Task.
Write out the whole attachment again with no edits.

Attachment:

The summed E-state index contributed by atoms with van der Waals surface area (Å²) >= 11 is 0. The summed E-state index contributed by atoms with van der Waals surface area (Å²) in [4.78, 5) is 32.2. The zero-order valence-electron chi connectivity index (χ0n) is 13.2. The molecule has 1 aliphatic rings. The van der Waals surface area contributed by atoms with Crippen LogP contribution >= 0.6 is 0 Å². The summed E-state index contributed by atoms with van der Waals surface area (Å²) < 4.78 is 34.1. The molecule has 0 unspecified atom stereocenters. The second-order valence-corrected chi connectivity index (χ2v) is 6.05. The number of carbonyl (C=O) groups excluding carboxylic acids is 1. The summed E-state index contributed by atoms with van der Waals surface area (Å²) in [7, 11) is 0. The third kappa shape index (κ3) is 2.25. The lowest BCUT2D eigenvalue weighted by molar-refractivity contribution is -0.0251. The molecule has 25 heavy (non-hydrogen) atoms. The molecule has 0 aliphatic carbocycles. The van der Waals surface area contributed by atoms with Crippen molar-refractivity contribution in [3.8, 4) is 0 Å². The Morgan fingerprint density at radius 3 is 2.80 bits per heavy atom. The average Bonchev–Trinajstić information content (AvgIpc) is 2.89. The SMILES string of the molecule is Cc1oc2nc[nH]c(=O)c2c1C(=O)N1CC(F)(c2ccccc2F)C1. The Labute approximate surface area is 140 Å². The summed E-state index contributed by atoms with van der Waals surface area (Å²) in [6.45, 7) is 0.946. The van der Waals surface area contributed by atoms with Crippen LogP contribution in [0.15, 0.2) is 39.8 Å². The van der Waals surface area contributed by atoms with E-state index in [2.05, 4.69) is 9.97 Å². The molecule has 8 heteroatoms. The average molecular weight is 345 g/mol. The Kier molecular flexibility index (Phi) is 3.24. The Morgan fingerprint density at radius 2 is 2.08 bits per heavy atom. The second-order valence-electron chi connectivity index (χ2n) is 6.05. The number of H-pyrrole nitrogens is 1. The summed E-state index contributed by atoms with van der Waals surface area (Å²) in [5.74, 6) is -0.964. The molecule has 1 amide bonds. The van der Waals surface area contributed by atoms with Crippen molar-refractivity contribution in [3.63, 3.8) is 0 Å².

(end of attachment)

The summed E-state index contributed by atoms with van der Waals surface area (Å²) >= 11 is 0. The summed E-state index contributed by atoms with van der Waals surface area (Å²) in [4.78, 5) is 32.2. The zero-order valence-electron chi connectivity index (χ0n) is 13.2. The molecule has 1 aliphatic rings. The van der Waals surface area contributed by atoms with Crippen LogP contribution >= 0.6 is 0 Å². The summed E-state index contributed by atoms with van der Waals surface area (Å²) < 4.78 is 34.1. The molecule has 0 unspecified atom stereocenters. The second-order valence-corrected chi connectivity index (χ2v) is 6.05. The number of carbonyl (C=O) groups excluding carboxylic acids is 1. The summed E-state index contributed by atoms with van der Waals surface area (Å²) in [7, 11) is 0. The third kappa shape index (κ3) is 2.25. The lowest BCUT2D eigenvalue weighted by molar-refractivity contribution is -0.0251. The molecule has 25 heavy (non-hydrogen) atoms. The molecule has 0 aliphatic carbocycles. The van der Waals surface area contributed by atoms with Crippen molar-refractivity contribution in [3.8, 4) is 0 Å². The Morgan fingerprint density at radius 3 is 2.80 bits per heavy atom. The average Bonchev–Trinajstić information content (AvgIpc) is 2.89. The SMILES string of the molecule is Cc1oc2nc[nH]c(=O)c2c1C(=O)N1CC(F)(c2ccccc2F)C1. The Labute approximate surface area is 140 Å². The summed E-state index contributed by atoms with van der Waals surface area (Å²) in [6.45, 7) is 0.946. The van der Waals surface area contributed by atoms with Crippen LogP contribution in [0.15, 0.2) is 39.8 Å². The van der Waals surface area contributed by atoms with E-state index in [2.05, 4.69) is 9.97 Å². The molecule has 8 heteroatoms. The average molecular weight is 345 g/mol. The Kier molecular flexibility index (Phi) is 3.24. The Morgan fingerprint density at radius 2 is 2.08 bits per heavy atom. The second-order valence-electron chi connectivity index (χ2n) is 6.05. The number of H-pyrrole nitrogens is 1. The summed E-state index contributed by atoms with van der Waals surface area (Å²) in [5.74, 6) is -0.964. The molecule has 1 amide bonds. The van der Waals surface area contributed by atoms with Crippen molar-refractivity contribution in [3.63, 3.8) is 0 Å².